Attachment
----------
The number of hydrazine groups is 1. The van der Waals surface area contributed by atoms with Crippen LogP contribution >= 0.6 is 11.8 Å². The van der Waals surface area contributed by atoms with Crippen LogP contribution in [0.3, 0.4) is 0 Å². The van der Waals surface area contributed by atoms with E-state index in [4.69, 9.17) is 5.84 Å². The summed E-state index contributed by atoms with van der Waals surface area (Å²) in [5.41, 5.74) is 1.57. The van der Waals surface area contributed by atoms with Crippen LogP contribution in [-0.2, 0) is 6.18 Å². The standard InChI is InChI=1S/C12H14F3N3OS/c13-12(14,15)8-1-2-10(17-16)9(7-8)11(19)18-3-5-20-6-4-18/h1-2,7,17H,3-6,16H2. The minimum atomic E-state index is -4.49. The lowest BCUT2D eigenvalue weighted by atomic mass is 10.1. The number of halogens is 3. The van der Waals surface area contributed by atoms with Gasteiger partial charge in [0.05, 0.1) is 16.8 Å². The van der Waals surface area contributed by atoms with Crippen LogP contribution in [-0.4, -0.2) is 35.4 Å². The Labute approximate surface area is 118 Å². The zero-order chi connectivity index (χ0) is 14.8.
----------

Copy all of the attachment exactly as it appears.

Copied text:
The number of hydrazine groups is 1. The van der Waals surface area contributed by atoms with Crippen LogP contribution >= 0.6 is 11.8 Å². The van der Waals surface area contributed by atoms with Crippen LogP contribution in [0.3, 0.4) is 0 Å². The van der Waals surface area contributed by atoms with E-state index in [4.69, 9.17) is 5.84 Å². The summed E-state index contributed by atoms with van der Waals surface area (Å²) in [5.41, 5.74) is 1.57. The van der Waals surface area contributed by atoms with Crippen LogP contribution in [-0.2, 0) is 6.18 Å². The standard InChI is InChI=1S/C12H14F3N3OS/c13-12(14,15)8-1-2-10(17-16)9(7-8)11(19)18-3-5-20-6-4-18/h1-2,7,17H,3-6,16H2. The minimum atomic E-state index is -4.49. The lowest BCUT2D eigenvalue weighted by atomic mass is 10.1. The number of halogens is 3. The van der Waals surface area contributed by atoms with Gasteiger partial charge in [0.05, 0.1) is 16.8 Å². The van der Waals surface area contributed by atoms with Crippen LogP contribution in [-0.4, -0.2) is 35.4 Å². The Labute approximate surface area is 118 Å². The zero-order chi connectivity index (χ0) is 14.8.